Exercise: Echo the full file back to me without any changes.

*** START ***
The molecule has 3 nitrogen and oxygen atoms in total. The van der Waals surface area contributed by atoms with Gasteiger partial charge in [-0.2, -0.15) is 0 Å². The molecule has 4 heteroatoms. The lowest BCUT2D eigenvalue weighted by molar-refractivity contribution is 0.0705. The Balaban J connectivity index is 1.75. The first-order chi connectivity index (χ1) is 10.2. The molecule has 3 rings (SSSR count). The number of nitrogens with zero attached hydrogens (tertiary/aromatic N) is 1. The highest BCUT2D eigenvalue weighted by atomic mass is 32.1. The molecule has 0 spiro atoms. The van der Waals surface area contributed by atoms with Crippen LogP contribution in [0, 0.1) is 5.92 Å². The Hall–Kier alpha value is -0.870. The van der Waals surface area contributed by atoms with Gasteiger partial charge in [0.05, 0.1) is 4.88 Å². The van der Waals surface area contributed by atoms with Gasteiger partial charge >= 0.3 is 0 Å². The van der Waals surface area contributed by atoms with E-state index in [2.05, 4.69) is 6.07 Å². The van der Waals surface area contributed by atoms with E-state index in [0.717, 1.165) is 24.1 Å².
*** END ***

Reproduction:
The molecule has 3 nitrogen and oxygen atoms in total. The van der Waals surface area contributed by atoms with Gasteiger partial charge in [-0.2, -0.15) is 0 Å². The molecule has 4 heteroatoms. The lowest BCUT2D eigenvalue weighted by molar-refractivity contribution is 0.0705. The Balaban J connectivity index is 1.75. The first-order chi connectivity index (χ1) is 10.2. The molecule has 3 rings (SSSR count). The number of nitrogens with zero attached hydrogens (tertiary/aromatic N) is 1. The highest BCUT2D eigenvalue weighted by atomic mass is 32.1. The molecule has 0 spiro atoms. The van der Waals surface area contributed by atoms with Crippen LogP contribution in [0, 0.1) is 5.92 Å². The Hall–Kier alpha value is -0.870. The van der Waals surface area contributed by atoms with Gasteiger partial charge in [0.05, 0.1) is 4.88 Å². The van der Waals surface area contributed by atoms with Gasteiger partial charge >= 0.3 is 0 Å². The van der Waals surface area contributed by atoms with E-state index in [2.05, 4.69) is 6.07 Å². The van der Waals surface area contributed by atoms with E-state index in [0.717, 1.165) is 24.1 Å².